Thousands of barnacle geese spend the winter in Britain and Ireland before migrating to the Arctic to breed in the spring. There are three distinct breeding populations of barnacle geese and each also overwinter separately.
They often nest on ledges and rocky outcrops where their eggs are safe from predators like foxes. Upon hatching the goslings must then jump from these high nest sites. As the goslings are light and covered in down they are generally not harmed by this fall but many are taken by predators before they can follow their parents to the relative safety of the water.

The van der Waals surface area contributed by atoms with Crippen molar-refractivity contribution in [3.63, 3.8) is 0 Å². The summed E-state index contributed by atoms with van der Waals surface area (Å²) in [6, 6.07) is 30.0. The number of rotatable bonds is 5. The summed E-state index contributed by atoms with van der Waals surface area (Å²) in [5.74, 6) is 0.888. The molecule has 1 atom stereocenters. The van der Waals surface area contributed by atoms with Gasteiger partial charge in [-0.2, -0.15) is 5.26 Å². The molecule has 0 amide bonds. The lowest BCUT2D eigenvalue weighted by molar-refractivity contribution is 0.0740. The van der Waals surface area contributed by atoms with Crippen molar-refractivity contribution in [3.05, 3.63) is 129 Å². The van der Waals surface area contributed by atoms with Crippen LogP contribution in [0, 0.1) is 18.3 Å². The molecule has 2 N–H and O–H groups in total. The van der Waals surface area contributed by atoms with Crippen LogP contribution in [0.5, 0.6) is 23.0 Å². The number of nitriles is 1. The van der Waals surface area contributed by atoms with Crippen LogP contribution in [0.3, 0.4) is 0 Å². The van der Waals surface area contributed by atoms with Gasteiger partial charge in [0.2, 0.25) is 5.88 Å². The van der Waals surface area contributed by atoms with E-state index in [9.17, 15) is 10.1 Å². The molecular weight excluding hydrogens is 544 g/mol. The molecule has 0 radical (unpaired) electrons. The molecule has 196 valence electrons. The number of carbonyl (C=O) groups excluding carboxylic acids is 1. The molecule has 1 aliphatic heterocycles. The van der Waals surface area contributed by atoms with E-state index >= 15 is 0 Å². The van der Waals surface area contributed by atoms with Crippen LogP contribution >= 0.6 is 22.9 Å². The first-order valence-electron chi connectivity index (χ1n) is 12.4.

As with all geese the sexes are very similar, although the gander (male) is normally slightly larger.
They are popular in waterfowl collections as they are a hardy, relatively small, bold and breed well. Nests are defended fiercely and the adults will use their beaks and wings to keep other birds and keepers away from the eggs.